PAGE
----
We released this week the first 8.2 preview of Visual Studio for Mac. This release is important for us as it’s the first one to contain our improved editor experience for Android XML resources and Xamarin Forms XAML files both enabled by the port of the Visual Studio editor to the Mac.

You can read through the announcement above for the high-level improvements. In this post I want to focus on how we got there with specifically the Android side (I will speak about XAML in a future entry).

Now if you have read some of my previous posts, we started making heavy investment improving our editing experience for Android XML resources (originally only layout files) last year which first got delivered in the Visual Studio 2017 15.8 release and kept being improved in Visual Studio 2019.

At the time the landscape was quite different, Visual Studio for Mac and Visual Studio had only a few shared APIs (Roslyn mainly) and developing certain features (like editor extensions) required rewriting portion of the same code twice. Worse, on Windows the base XML editor that we were using as our editing canvas did not have many extensibility points.

One of the horror story of that time was around IntelliSense. Because the Visual Studio XML editor does not have an API to extend the completion list directly, we had to resort to generating on-the-fly XSD (XML Schema Definition) files that the XML language service would consume to provide the autocompletion experience.

This was alright at best with very basic elements and attributes completions but providing a comprehensive list that included all your resource references implied generating massive XSD files with a terrible performance cost.

On Visual Studio for Mac, we had the benefit of an existing and extensible XML pipeline complete with an incremental XML parser and a straightforward interface to inject our own completions depending on the caret location (elements, attributes or attributes values). This is the reason why our experience there was so much better and faster at the time.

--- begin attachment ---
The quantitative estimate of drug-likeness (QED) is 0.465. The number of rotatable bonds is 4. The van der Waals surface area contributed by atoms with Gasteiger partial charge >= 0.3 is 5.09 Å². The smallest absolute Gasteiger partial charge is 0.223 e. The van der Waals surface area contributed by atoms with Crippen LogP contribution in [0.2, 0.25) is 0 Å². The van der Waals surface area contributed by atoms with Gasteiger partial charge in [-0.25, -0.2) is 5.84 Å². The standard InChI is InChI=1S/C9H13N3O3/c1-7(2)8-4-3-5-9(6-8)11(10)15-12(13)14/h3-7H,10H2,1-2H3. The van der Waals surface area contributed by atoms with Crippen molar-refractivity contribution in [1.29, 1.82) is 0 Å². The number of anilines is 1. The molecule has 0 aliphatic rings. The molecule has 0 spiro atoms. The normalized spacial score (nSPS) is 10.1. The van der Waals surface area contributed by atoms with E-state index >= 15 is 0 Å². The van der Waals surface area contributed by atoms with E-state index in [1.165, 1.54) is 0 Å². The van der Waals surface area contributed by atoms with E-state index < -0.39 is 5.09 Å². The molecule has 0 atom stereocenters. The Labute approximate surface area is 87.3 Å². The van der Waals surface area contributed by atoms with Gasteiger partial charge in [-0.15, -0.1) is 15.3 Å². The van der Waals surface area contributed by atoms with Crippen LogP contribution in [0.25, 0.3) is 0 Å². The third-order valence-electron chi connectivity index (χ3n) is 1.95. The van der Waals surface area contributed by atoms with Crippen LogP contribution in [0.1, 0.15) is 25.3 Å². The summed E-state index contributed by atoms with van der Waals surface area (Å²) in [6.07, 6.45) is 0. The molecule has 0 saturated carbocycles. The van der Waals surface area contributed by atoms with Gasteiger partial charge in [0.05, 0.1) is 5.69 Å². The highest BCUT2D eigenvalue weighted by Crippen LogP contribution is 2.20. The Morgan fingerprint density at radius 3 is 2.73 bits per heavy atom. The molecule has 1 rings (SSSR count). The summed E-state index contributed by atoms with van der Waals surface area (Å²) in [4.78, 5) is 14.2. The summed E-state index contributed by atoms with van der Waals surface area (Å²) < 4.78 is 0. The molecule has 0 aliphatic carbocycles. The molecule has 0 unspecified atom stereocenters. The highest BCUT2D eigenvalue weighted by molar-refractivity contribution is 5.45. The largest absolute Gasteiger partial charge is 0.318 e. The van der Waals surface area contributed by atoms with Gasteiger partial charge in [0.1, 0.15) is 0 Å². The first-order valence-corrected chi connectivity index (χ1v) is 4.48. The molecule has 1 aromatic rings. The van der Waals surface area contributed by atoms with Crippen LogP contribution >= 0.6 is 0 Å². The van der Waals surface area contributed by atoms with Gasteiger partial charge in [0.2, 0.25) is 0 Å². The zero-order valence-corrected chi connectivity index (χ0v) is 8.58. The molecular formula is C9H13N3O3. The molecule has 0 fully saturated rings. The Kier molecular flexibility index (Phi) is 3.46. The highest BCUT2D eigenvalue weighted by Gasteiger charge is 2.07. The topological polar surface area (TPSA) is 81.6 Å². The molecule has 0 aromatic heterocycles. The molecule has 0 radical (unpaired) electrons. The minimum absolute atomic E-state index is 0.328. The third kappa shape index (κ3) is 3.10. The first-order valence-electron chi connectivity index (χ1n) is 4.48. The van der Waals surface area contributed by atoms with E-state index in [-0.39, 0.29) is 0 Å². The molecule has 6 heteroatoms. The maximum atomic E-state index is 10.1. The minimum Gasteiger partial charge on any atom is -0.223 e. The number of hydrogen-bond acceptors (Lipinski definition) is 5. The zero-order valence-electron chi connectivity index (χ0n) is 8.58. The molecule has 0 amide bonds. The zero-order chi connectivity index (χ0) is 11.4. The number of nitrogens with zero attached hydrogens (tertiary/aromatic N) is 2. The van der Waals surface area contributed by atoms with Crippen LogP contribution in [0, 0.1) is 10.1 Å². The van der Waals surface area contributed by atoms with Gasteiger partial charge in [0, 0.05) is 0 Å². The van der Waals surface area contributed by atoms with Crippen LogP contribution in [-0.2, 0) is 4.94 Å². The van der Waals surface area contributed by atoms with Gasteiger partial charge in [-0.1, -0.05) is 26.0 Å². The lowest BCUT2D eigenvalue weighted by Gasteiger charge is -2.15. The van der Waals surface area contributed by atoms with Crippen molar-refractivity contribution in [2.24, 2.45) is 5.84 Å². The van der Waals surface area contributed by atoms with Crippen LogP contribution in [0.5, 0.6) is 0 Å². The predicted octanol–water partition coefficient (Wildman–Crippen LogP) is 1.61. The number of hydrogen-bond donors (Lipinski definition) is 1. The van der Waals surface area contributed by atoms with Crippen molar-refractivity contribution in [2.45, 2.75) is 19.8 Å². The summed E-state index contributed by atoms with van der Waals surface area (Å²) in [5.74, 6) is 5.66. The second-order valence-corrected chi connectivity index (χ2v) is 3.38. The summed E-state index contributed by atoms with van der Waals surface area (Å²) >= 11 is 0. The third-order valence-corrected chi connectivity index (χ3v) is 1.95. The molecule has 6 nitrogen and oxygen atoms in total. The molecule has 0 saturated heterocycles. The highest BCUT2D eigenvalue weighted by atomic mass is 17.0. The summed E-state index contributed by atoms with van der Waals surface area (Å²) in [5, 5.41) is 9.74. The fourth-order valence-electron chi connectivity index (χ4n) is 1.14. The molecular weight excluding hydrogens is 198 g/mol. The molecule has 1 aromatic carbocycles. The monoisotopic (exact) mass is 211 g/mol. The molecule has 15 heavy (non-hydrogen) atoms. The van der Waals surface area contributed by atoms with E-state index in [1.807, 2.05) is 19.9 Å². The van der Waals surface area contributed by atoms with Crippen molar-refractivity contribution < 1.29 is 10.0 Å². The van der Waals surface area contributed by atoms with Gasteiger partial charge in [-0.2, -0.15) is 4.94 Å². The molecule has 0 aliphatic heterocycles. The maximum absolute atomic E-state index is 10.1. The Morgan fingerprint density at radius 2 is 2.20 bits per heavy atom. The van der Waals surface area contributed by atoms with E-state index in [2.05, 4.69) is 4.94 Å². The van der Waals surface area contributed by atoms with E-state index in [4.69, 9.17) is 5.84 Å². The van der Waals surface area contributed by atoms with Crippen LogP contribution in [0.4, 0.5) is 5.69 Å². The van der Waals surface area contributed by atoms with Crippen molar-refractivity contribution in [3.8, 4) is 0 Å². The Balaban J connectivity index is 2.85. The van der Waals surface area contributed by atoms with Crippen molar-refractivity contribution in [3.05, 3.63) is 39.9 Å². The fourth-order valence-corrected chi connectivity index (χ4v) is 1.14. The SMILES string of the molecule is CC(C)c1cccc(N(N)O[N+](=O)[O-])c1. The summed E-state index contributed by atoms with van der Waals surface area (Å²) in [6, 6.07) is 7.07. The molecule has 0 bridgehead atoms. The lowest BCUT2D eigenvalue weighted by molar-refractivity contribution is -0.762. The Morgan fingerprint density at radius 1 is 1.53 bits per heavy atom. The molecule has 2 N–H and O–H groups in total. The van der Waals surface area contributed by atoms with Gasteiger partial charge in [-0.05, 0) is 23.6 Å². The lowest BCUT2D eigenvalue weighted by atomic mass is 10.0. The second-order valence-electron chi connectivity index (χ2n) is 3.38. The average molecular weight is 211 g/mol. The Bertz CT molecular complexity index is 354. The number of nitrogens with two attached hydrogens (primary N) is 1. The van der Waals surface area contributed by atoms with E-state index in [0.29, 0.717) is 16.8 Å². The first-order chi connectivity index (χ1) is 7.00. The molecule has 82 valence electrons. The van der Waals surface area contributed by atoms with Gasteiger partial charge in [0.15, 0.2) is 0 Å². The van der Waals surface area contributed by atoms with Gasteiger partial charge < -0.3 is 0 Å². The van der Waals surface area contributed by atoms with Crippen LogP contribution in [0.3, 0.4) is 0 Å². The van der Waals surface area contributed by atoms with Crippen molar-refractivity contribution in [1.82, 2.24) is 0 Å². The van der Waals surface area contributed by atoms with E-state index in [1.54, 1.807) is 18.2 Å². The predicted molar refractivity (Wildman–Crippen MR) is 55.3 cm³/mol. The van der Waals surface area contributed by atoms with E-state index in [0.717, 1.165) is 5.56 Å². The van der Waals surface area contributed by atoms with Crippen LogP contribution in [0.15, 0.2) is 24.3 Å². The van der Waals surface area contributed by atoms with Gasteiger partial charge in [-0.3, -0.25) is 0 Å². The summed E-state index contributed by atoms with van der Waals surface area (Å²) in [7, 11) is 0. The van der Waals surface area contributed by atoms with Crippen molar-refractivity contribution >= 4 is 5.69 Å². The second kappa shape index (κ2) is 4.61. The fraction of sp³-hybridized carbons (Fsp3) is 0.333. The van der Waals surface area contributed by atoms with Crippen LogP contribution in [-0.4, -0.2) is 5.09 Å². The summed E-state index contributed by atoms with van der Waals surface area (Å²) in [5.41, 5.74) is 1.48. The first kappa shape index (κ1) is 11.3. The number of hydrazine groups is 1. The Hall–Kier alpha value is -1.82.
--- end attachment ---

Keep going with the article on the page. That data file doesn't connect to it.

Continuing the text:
When maintaining the previous XSD logic on Windows became untenable we went looking for other solutions. To implement an autocompletion experience at the time you had 3 possibilities:

  • Use a bespoke system like the XSD files we were using (which in turn is based on a legacy Visual Studio API for language services)
  • Use Roslyn editor features layer. Unfortunately this implied having an XML parser that could output Roslyn trees which we didn’t have.
  • Use the low-level, MEF-based, synchronous completion API from the Visual Studio editor. This is what Roslyn would use under the hood but had extensively improved to be more asynchronous.

Fortunately for us, we asked ourselves that question right at the time when the Visual Studio editor team were developing a new more modern IntelliSense API that was async-friendly. It represented the best of both the older API (no semantic dependencies) and Roslyn (asynchronous capabilities).

We made a proof-of-concept by porting part of the Visual Studio for Mac XML service to be layered on top of this new API with great help from the editor team. The result was so much better that we decided this was the way to go. As one of the earliest adopter of this new editor feature we also (hopefully) influenced it positively (Roslyn now uses it too).

Thanks to this newfound knowledge of editor extensibility, we continued implementing more features: syntax highlighting (classification in Visual Studio jargon), semantic operations, go-to-definition and others. It came to the point that we provided enough functionality to simply drop the original XML editor altogether.